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Demography as Destiny Demography as Destiny

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POLITICAL INSIDERS POLL

Demography as Destiny

Which demographic groups do Insiders see as key to the presidential race? And how do the Insiders assess their party’s ground game?

Which two of these groups will be most critical to your presidential nominee’s chances on Election Day?

DEMOCRATS (104 VOTES)

African-Americans: 26%
Blue-collar whites: 19%
College-educated white women: 41%
Hispanics: 70%
Seniors: 12%
Young people: 24%

 

African-Americans

“If the presidential race comes down to four states—Ohio, Wisconsin, Virginia, and Nevada—a huge turnout of African-American and Latino voters will be key.”

Blue-collar whites

 

“The white, blue-collar voters in Ohio who have been lured by the right wing on social issues will break for Obama on the pragmatism of the economy, providing the electoral margin for victory.”

College-educated white women

“Infuriated by Richard Mourdock, Todd Akin, and ‘binders,’ they will provide the passion and turnout in several swing states.”

“Women and Hispanics are directly threatened by Romney’s potential policies and must give the president overwhelming margins.”

 

Hispanics

“Election Day is all about turning out the base vote. Blacks and Hispanics have continued to register in record numbers, and that may be the big story, postelection.”

“African-Americans will turn out [come] hell or high water, but other groups—Hispanics and young people—in the coalition that elected Obama in 2008 are iffy.”

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Seniors

“If seniors break POTUS’s way and young people turn out, POTUS wins going away.”

Young people

“Turnout, turnout, turnout.”

 

 

Which two of these groups will be most critical to your presidential nominee’s chances on Election Day?

REPUBLICANS (89 VOTES)

African-Americans: 0%
Blue-collar whites: 65%
College-educated white women: 52%
Hispanics: 11%
Seniors: 48%
Young people: 8%

Blue-collar whites

“We need whatever current version of the ‘Reagan Democrats’ is to come out to vote, and we need young people to realize the Change They Hoped For has failed them.”

“With no chance at closing the gap with Hispanic voters, the Romney campaign must throw a near-perfect game with white voters.”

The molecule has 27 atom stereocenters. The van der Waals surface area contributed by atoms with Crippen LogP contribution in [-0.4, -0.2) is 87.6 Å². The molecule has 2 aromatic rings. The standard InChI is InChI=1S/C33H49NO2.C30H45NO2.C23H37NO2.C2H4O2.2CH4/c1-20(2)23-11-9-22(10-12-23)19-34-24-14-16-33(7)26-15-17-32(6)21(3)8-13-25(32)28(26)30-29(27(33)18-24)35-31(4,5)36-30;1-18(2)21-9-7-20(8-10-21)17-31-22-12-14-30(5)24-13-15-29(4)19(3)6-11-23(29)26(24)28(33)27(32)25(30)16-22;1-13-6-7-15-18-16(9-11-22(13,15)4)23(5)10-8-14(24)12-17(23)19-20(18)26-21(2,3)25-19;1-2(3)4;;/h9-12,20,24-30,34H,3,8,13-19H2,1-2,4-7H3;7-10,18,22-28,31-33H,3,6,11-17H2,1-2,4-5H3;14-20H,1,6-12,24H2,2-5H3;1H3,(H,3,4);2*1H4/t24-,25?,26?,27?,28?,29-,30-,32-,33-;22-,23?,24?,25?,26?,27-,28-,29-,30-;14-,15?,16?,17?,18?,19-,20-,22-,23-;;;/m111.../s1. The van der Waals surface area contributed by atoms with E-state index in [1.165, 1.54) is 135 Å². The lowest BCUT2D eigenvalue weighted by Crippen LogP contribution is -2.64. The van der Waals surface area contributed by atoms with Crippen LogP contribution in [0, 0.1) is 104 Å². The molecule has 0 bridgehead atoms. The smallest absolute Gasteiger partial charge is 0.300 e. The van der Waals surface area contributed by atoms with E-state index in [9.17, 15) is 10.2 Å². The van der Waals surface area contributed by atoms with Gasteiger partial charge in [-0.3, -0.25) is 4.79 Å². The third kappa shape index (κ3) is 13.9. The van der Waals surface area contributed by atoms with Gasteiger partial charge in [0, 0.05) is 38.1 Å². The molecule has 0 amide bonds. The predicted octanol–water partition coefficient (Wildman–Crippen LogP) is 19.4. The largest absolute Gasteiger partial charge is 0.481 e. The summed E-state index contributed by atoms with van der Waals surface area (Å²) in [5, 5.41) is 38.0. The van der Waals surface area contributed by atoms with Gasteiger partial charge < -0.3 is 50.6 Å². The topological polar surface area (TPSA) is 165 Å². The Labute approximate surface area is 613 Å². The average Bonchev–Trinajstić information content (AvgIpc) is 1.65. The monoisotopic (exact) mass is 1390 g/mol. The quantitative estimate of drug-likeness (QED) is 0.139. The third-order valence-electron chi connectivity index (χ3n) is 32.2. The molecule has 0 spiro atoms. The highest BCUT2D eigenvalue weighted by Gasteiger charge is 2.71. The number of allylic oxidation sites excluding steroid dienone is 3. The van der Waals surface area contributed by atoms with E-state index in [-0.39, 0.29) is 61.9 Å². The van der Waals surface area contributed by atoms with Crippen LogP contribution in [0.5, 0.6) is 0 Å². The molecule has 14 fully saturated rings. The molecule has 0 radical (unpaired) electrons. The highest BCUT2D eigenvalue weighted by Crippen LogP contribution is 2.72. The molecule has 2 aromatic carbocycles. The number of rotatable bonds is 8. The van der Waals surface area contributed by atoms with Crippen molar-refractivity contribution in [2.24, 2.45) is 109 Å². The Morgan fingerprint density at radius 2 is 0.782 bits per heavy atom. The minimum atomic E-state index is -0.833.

College-educated white women

“The GOP can’t win elections by getting 125 percent of white middle-aged men. Until we get better, we need to keep the president’s margins down with everyone else.”

“Romney is making a recovery among college-educated white suburban women. This is crucial to his victory, along with a strong turnout among seniors.”

“Romney must be competitive among suburban women while running up the score among blue-collar whites.”

“The real answer is married women.”

Hispanics

“Romney could have done a lot more to minimize the damage with Hispanics, but economic angst may save the day for him.”

Seniors

“Seniors will discredit the Democrats’ scare tactics on Medicare.”

“Romney can only win with a huge margin among seniors.”

Young people

“The young people who are suffering in this economy are going to be far more likely to give Mitt Romney his chance.”

 

 

Which party has the better ground game in the presidential race?

DEMOCRATS (104 VOTES)

Democrats: 98%
Republicans: 2%

Democrats

“Huge Democratic advantage in the ground game may be the game changer.”

“The Obama campaign will again set the standard, but the GOP has surprising stealth power, as witnessed in the Scott Walker recall in Wisconsin.”

“Team Obama proved in ’08 they know how to mobilize voters, and they’ve been building new tools and road-testing practices over the past three years. They have an army of paid staff in the key states to organize their huge volunteer base. But the Right shouldn’t be underestimated. They’re investing more in the ground game than in ’08.”

 “Democrats have it, but if the voters whose doors they are knocking [on] aren’t fired up, they might as well not knock.”

“This is not 2004, and Romney does not have a Karl Rove. Obama for America never put on the brakes coming into 2009, and their ground game will be tremendous.”

“Look at the number of offices and staff in key states. This is where the rubber hits the road.”

This article appears in the October 27, 2012 edition of National Journal Magazine.

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